BCD 2019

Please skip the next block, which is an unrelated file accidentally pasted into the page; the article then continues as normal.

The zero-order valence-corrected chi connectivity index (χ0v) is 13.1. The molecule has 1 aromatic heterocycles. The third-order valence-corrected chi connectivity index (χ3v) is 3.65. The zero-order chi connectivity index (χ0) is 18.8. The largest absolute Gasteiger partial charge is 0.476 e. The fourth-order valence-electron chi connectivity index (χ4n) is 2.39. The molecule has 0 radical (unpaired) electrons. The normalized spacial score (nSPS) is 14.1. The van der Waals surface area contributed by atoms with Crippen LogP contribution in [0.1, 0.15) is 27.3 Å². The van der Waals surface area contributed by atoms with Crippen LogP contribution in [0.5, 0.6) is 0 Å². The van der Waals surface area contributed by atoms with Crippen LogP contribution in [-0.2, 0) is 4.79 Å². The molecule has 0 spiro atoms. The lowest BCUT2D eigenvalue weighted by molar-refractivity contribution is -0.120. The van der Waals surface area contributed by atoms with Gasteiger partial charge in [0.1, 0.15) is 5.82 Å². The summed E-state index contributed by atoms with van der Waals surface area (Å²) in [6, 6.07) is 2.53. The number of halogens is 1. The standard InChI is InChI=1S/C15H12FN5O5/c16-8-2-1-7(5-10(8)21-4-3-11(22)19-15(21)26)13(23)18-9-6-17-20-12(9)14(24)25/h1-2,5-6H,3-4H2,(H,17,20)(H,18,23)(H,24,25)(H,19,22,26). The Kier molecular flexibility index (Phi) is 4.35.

146 T H E B U I L D I N G C O N S E R VAT I O N D I R E C T O R Y 2 0 1 9 C AT H E D R A L C O MM U N I C AT I O N S SPRINKLER SYSTEMS Water-based fire suppression STEVE EMERY O WNERS AND occupiers of listed buildings are encouraged by heritage organisations to improve their fire protection and fire prevention measures to reduce the number and severity of accidental fires that have destroyed some of our best loved historic buildings over the years. In some situations the most effective form of protection may be an automatic suppression system delivering water via sprinkler heads which are activated by the heat of a fire. However, the provision of suppression systems in heritage buildings is an emotive subject, with enthusiasts calling for all heritage buildings to be fitted with sprinklers, and with opponents horrified about introducing a flood risk. There may be a large choice of fire safety solutions available to improve the ‘fire performance’ of a building, which is how it will behave when it catches fire. When making decisions, the following questions should be considered: • What factors pose the biggest threats to the building when it is involved in fire? • Can these threats be reduced to an acceptable level that does not involve any upgrading, such as reducing the fire load, or changing to a lower risk activity? • If improvements are necessary, are they designed to minimise or avoid harm to the things which make the historic building special? • Will the improvements be effective? For instance, a fire alarm system not linked to an alarm receiving centre will not provide any protection when the building is unoccupied. • Will the improvements be affordable and if not is there a more cost effective alternative? • Will any improvements, particularly passive measures such as upgrading the fire compartments be robust enough to withstand the passage of time as well as an attack by fire? • Is the level of proposed improvements commensurate with the risk? For instance, the fire performance of a brick- built railway arch will be far better than a five-storey wooden mill. The railway arch may require just the provision of a fire extinguisher, while the mill may benefit from the installation of an automatic fire suppression system. AUTOMATIC SUPPRESSION SYSTEMS The fitting of automatic fire suppression systems such as sprinklers is not a new solution and the oldest fire sprinkler system in the world is believed to be one in the Grade I listed Theatre Royal in Drury Lane, London. Dating back to 1812, it is itself of great historic significance in the development of fire protection systems, which over the years have evolved to encompass high and low pressure water mist systems. There will sometimes be advantages to using a fire suppression system as part of a fire engineering solution, to avoid other fire protection measures which may be more damaging to the things which make the historic building special. Doors, for example, can provide an enhanced degree of fire protection if kept cool by being sprayed with water. Suitably located sprinkler heads can thus assist in allowing original fittings to be left in place, and the maintenance of the original fabric of a building. A sprinkler system can also compensate for the inadequacies of the building structure to resist fire. In some cases the installation of sprinklers can be a critical The fire at the Royal Clarence Hotel, Exeter in 2016 – one of several disasters over the past few years to highlight the need for more effective systems of fire protection in historic buildings. (Photo: Apex News and Pictures Agency/Alamy Stock Photo)